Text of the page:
Re: Re; Technical marketing: starting up and finding info?

Subject: Re: Re; Technical marketing: starting up and finding info?
From: Bruce Byfield <bbyfield -at- axionet -dot- com>
To: inteltek -at- erols -dot- com, techwr-l digest recipients <techwr-l -at- lists -dot- raycomm -dot- com>
Date: Thu, 28 Sep 2000 11:45:41 -0700

Annamaria Profit <inteltek -at- erols -dot- com>

>There's another point too...technical marketing needs to be easier to
>read and more to the point than standard technical manuals.It needs to
>be both more reductive and obvious. From my experience, advertising and
>marketing copy also needs be succinct, memorable, and legal. I come out
>of the pharmaceutical industry...where claims are scrutinized by FDA and
>the medical community, highly regulated, and challenged regularly.
>Claims cannot even be made without supporting scientific studies. I
>think that same standard should be applied to all marketing and
>advertising copy. An unsubstantiated claim is not hype--it's a lie. And
>lies bring down the wrath of the US Govt and the American consumer
>advocacy machine on companies. Propagating marketing lies is commercial
>suicide. But if the product's advantages can be substantiated,
>showcasing is not "hype" (short for hyperbole), it's just flashy text! ;

I see what you mean, and agree with it. However, the same
standards should also apply to technical writing - both
rhetorically and legally.

You're right about the origins of "hype." However, just as "fan"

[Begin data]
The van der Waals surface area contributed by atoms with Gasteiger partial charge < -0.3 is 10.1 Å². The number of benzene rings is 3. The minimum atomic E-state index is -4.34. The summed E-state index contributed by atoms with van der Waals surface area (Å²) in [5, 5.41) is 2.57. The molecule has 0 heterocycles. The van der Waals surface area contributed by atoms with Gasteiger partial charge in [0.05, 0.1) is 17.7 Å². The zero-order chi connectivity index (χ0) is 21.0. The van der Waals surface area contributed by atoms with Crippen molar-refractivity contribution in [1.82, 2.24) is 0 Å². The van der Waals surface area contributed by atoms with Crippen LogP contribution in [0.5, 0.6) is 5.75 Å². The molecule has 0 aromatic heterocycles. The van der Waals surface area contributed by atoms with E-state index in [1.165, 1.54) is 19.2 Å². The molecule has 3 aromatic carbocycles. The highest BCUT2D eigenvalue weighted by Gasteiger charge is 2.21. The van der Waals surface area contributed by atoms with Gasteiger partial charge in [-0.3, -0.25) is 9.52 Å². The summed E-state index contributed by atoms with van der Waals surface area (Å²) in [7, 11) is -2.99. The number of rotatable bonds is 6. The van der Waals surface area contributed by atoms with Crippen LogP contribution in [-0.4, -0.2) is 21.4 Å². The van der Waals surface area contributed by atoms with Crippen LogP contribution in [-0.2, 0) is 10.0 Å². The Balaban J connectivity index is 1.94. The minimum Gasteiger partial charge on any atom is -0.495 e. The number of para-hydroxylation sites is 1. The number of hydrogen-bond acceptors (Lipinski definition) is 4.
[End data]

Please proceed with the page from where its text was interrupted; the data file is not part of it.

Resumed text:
has escaped from "fanatic", so "hype" has escaped from
"hyperbole" to have a meaning of its own. I think that most
people view hype as a subtle form of misrepresentation that
amounts to a lie. Hype, in this sense, uses reductive,
ambivalent, or equivocating language to mislead, saying something
that is technically true, but creates a misleading impression. A
simple example is to say that there is a "phenomenal" demand for
a product that isn't selling: low sales are the phenomeon that is
being talked about, but the impression is that high sales are
being alluded to. A more subtle tactic is to use buzzwords and
cliches which tend to make the audience pay less attention, but
to come away with the feeling that what is being described is
radically new. All these things fall short of a literal lie, but
in intent and result, they might as well be a lie.

As you say, showcasing real advantages is legitimate. However,
the suspicion of hype is - quite rightly - so strong in many
audiences that if you are not trying to mislead, you have to use
understated language to gain a hearing. This is not really a
problem, however. Understatement leaves audience members to fill
in the blanks themselves, and this involvement can be a stronger
form of persuasion than hype. It actually encourages the audience
to do its job and evaluate your claims - which, if you're being
ethical, is what you want.

Bruce Byfield, Outlaw Communications
Contributing Editor, Maximum Linux
bbyfield -at- axionet -dot- com | Tel: 604.421.7189

"The long memory is the most radical weapon in history."
- Bruce "Utah" Phillips

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